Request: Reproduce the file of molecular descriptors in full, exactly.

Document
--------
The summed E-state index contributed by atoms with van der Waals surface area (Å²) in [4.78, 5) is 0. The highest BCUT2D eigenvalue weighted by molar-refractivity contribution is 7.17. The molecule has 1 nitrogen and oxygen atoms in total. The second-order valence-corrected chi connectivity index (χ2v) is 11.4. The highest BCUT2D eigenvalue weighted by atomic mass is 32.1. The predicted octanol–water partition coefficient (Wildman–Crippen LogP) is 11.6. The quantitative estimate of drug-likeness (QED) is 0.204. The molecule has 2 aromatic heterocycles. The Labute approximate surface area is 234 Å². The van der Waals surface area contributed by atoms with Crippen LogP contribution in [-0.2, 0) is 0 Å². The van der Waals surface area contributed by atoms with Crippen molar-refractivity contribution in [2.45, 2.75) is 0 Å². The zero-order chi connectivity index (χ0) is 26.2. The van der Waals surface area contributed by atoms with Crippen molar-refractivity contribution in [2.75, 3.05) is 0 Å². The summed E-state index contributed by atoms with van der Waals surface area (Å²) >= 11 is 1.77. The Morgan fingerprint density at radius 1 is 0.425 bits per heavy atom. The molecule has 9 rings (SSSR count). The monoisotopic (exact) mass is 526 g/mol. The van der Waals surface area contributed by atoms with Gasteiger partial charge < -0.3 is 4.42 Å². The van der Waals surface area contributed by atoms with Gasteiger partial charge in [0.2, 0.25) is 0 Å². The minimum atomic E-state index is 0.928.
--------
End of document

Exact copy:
The summed E-state index contributed by atoms with van der Waals surface area (Å²) in [4.78, 5) is 0. The highest BCUT2D eigenvalue weighted by molar-refractivity contribution is 7.17. The molecule has 1 nitrogen and oxygen atoms in total. The second-order valence-corrected chi connectivity index (χ2v) is 11.4. The highest BCUT2D eigenvalue weighted by atomic mass is 32.1. The predicted octanol–water partition coefficient (Wildman–Crippen LogP) is 11.6. The quantitative estimate of drug-likeness (QED) is 0.204. The molecule has 2 aromatic heterocycles. The Labute approximate surface area is 234 Å². The van der Waals surface area contributed by atoms with Crippen LogP contribution in [-0.2, 0) is 0 Å². The van der Waals surface area contributed by atoms with Crippen molar-refractivity contribution in [2.45, 2.75) is 0 Å². The zero-order chi connectivity index (χ0) is 26.2. The van der Waals surface area contributed by atoms with Crippen molar-refractivity contribution in [2.75, 3.05) is 0 Å². The summed E-state index contributed by atoms with van der Waals surface area (Å²) >= 11 is 1.77. The Morgan fingerprint density at radius 1 is 0.425 bits per heavy atom. The molecule has 9 rings (SSSR count). The monoisotopic (exact) mass is 526 g/mol. The van der Waals surface area contributed by atoms with Gasteiger partial charge < -0.3 is 4.42 Å². The van der Waals surface area contributed by atoms with Gasteiger partial charge in [0.2, 0.25) is 0 Å². The minimum atomic E-state index is 0.928.